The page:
of them are equally "God", correct? If so, then when
Jesus said "not my will", he is not just talking about
his human half, but his whole person. After all, it
was the whole person, was it not, who said "not my
will"? Wouldn't that mean that BOTH his natures (God
and man in completness, not divided but united in
harmony) was saying "not my will"? As it must be the
case, this would appear to ascribe more than one
"will" to the Trinity. Not a suprise, since a "will"
is that which constitutes personhood to begin with,
and therefore suggests that the wills of Father and
Son will not necessarily always be in harmony.
-- How exactly do you know when it is right to
ascribe statements of Jesus to only one of his two
"natures"? Or is this necessitated by your
presumption of full biblical inerrancy, the view that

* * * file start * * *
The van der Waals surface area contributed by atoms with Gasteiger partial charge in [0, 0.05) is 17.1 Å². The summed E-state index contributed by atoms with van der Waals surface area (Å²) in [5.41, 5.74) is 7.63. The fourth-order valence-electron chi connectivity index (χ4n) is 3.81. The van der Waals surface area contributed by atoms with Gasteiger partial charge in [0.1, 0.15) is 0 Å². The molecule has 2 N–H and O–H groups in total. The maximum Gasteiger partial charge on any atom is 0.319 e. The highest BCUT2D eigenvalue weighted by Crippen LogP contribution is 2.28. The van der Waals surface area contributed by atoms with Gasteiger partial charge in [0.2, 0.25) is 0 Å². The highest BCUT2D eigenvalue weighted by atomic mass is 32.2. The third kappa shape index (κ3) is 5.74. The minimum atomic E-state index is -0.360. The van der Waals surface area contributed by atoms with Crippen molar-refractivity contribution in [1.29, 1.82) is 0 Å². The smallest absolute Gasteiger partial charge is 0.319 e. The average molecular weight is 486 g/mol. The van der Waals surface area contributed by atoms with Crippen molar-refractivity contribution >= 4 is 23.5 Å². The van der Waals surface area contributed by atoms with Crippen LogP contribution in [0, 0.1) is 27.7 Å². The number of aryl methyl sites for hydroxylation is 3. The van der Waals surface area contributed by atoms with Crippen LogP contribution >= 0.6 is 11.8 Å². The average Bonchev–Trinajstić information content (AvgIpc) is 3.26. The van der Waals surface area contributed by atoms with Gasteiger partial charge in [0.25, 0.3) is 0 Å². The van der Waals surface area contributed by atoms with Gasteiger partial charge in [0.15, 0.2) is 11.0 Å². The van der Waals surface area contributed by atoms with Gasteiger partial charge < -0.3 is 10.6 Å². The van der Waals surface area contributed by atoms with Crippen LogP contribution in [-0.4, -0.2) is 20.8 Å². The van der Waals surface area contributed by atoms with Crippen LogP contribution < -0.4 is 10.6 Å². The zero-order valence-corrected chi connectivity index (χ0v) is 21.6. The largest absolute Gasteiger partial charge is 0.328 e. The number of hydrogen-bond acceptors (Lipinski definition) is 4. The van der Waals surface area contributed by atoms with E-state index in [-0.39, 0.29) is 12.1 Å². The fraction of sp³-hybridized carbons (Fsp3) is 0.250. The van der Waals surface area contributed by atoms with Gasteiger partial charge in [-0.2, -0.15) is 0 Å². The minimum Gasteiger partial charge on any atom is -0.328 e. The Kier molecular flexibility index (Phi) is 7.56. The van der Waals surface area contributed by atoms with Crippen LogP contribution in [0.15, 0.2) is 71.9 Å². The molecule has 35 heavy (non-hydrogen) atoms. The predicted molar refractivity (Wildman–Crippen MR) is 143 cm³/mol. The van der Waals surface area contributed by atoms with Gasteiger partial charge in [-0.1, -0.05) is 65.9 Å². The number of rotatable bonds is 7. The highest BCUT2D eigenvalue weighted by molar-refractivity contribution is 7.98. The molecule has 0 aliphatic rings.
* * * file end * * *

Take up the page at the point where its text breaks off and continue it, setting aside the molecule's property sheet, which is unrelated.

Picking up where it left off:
ALL the information on Jesus in the NT is true,
regardless of apparant contradictions?
Don't you think positing a man with two natures, who
sometimes only talks out of one of his natures, is too
high a price to pay, to maintain inerrancy? Is the
suggestion that and ancient religious text contradicts
itself on the person of it's god-man, more ridiculous
than a person with two natures?
And what exactly should prevent the unbeliever from
concluding that your procedure makes Jesus look
schitzophrenic? When somebody makes a statement,
that's the WHOLE of the person, everything they are,
if they are being honest, right?
I assume you will claim a deep divine mystery not
fully revealed. I maintain that a person with two
natures, who sometimes talks out of only ONE of his
two natures, is a deep contradiction, and just like a
married bachelor, NO amount of explaination will
suffice, and for the same reason in both cases.